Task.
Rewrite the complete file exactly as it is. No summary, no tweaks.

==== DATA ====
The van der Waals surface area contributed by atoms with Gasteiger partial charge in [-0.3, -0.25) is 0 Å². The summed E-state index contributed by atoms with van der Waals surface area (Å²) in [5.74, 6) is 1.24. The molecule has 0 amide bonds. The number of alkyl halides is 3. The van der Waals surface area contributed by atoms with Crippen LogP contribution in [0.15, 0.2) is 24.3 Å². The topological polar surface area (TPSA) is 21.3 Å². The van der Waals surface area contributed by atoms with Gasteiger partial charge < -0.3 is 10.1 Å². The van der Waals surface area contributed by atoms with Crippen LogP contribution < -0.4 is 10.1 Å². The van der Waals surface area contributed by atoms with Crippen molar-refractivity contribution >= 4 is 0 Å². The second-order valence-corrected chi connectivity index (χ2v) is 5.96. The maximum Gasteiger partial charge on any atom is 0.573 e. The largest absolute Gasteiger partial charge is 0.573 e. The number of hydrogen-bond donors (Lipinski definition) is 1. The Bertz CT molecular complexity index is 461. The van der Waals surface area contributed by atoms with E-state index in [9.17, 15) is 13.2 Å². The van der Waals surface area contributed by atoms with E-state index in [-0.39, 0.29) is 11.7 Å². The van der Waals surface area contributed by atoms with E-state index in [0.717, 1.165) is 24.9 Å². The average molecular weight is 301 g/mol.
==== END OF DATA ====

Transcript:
The van der Waals surface area contributed by atoms with Gasteiger partial charge in [-0.3, -0.25) is 0 Å². The summed E-state index contributed by atoms with van der Waals surface area (Å²) in [5.74, 6) is 1.24. The molecule has 0 amide bonds. The number of alkyl halides is 3. The van der Waals surface area contributed by atoms with Crippen LogP contribution in [0.15, 0.2) is 24.3 Å². The topological polar surface area (TPSA) is 21.3 Å². The van der Waals surface area contributed by atoms with Gasteiger partial charge < -0.3 is 10.1 Å². The van der Waals surface area contributed by atoms with Crippen LogP contribution < -0.4 is 10.1 Å². The van der Waals surface area contributed by atoms with Crippen molar-refractivity contribution >= 4 is 0 Å². The second-order valence-corrected chi connectivity index (χ2v) is 5.96. The maximum Gasteiger partial charge on any atom is 0.573 e. The largest absolute Gasteiger partial charge is 0.573 e. The number of hydrogen-bond donors (Lipinski definition) is 1. The Bertz CT molecular complexity index is 461. The van der Waals surface area contributed by atoms with E-state index in [9.17, 15) is 13.2 Å². The van der Waals surface area contributed by atoms with E-state index in [-0.39, 0.29) is 11.7 Å². The van der Waals surface area contributed by atoms with E-state index in [0.717, 1.165) is 24.9 Å². The average molecular weight is 301 g/mol.